Mortise and Tenon
Choosing and making this basic joint
Synopsis: There are a great many variations of the mortise-and-tenon joint, writes Tage Frid, and the task of the cabinetmaker is to know which variation to use for a particular application and why, and then how to make it quickly and well. In this extensive article, he explains the history of the joint and basic differences between mortise-and-tenon types — lap joints, slip joints, haunched mortises, mitered haunched mortises, and more. He examines dozens of mortise-and-tenon joints and their associated strengths and weaknesses, and then explains how to make them with hand tools. Photos illustrate the steps involved.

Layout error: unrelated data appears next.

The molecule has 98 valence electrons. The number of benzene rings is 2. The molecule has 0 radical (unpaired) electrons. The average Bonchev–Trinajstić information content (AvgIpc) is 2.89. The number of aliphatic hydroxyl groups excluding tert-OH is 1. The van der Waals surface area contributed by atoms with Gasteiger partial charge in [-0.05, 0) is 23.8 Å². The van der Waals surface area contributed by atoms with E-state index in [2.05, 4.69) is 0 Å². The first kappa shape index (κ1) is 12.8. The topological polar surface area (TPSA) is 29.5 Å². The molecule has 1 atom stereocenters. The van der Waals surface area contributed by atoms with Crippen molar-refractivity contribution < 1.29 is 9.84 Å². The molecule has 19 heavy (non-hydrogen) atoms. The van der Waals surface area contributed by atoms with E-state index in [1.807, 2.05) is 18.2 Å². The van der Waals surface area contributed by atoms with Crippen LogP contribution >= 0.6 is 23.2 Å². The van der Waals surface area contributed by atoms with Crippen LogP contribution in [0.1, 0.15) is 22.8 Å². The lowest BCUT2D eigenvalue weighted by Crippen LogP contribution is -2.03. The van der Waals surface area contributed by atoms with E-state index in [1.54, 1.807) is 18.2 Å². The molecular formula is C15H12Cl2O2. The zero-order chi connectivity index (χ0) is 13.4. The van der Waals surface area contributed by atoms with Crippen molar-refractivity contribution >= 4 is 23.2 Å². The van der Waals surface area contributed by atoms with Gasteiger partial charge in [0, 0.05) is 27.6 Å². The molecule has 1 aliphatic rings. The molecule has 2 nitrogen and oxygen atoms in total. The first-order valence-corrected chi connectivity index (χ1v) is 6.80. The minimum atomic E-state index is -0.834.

Furniture construction is broken down into two categories — frame and casegood. Casegood construction uses joints such as dovetails, finger joints, spline miters, rabbets and the like. Frame construction depends on the mortise and tenon joint and is usually used in tables, chairs, paneled doors, windows, etc. There are a great many variations…